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            As a newly caged bird, Caladria was standing more still than normal, as if she were holding her breath.  In reality she was determining the patterns of her captive and how best to put together her escape plan.  Caladria was not meant for the life of a caged bird.  She was meant to be the great and powerful assistant and healing companion of her goddess mother Aceso.  She simmered with anger under her feathers, but quickly regained composure with some preening to keep up the sheen of her white plumage.  She knew that she would not be able to escape this prison unless she was level headed about it. 
            Her perceptive inky black eyes took in the large garden where her cage was set up.  There was a man-made waterfall that had sparking stones from the colors of the rainbow.  The overflow went into a shallow pond that came up to her knee joint.  She would not be able to swim under the cage to escape.  The bars of the cage were beautifully ornate, but strategically placed close enough together that she would not be able to fit more than her head through the space between them.  There was an intricate lock on the small door opening that was positioned in a way that she would not be able to pick at it with her beak from the inside.  An immense sadness at her state of captivity filled her heart.  She found herself singing a sad song, almost beyond her control. 
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            The sorrowful song filled the garden, travelling through the air and into the king’s quarters.  One of the laundry servants, Isla stopped her washing and took in the sorrowful song of the little white bird.  She had felt pity upon its arrival and also distressed at its captivity.  Isla felt that something so beautiful should not be owned by anyone; something so wild and beautiful should instead live happy and free.  She had heard rumors from the cooks about the bird’s healing abilities and was curious about the validity of such rumors.  Isla had been born a servant and had never complained of her duties.  However, her mother had recently taken ill, and no charms or healers had been able to help her.  Rumors existed of a medicine woman that lived in the woods, but Isla’s duties did not permit her the time to travel so far and with her ill mother.   Isla had been plotting a reason to be in the garden for an entire day since she had heard of the bird’s rumored healing abilities.  She had no idea how to test these rumors, but she knew that she must find out the truth for the sake of her mother.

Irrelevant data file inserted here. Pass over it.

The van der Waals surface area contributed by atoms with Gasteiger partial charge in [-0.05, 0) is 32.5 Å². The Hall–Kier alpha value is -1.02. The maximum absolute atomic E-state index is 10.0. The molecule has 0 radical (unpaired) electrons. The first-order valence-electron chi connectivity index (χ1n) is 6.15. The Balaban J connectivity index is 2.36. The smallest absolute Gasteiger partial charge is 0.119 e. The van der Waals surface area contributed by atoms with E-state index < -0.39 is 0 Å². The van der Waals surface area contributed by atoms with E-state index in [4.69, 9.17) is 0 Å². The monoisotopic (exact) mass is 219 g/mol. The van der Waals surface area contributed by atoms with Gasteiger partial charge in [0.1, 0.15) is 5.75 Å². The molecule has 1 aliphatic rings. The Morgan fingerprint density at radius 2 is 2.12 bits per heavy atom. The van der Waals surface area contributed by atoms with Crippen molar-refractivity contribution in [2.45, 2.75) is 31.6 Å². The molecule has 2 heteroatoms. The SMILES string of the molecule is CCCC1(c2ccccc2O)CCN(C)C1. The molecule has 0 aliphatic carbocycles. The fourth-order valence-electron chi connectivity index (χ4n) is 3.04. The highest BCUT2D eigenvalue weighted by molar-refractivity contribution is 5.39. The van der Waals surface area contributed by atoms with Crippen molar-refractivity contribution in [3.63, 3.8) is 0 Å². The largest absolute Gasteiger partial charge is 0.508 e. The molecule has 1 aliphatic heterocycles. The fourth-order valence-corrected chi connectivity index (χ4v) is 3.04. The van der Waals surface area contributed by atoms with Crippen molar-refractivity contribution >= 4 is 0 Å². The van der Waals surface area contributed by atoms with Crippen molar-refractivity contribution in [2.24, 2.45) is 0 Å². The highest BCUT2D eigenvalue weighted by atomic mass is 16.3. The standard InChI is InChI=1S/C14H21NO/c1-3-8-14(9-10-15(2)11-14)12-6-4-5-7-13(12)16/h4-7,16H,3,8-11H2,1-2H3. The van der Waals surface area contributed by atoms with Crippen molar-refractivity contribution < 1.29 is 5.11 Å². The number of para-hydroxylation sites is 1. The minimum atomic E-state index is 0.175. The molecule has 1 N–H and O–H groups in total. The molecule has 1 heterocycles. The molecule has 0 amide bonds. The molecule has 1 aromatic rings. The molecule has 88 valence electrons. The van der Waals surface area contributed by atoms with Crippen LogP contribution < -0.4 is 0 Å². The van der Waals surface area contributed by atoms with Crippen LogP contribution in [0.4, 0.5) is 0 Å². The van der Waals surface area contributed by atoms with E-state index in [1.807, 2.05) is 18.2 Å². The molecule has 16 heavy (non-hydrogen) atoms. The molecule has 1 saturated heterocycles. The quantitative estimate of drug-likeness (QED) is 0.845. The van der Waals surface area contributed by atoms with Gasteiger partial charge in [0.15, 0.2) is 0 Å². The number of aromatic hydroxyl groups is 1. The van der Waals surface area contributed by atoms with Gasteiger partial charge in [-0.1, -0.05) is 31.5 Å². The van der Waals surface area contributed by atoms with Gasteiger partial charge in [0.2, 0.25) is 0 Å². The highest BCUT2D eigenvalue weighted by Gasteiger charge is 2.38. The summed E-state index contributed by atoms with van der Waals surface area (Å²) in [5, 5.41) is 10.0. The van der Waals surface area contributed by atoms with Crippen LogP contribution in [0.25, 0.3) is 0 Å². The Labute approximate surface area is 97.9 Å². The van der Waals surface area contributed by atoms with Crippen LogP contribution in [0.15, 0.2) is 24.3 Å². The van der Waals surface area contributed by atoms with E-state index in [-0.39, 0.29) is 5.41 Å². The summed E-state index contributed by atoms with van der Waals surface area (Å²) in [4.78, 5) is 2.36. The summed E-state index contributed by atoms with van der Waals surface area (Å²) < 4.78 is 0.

During the lunchtime feast preparations, one of the head mother servants came for Isla.  She was a plump, greying woman with a nasty temper.  Isla immediately snapped to attention with the order to fetch fresh flowers from the garden, informing her that the garden servant had fallen ill that morning.  Isla had to bite the inside of her lip to keep a straight face as the joy of her good fortune washed over her.  She briskly walked towards the garden entrance from the castle, her skirt swishing behind her.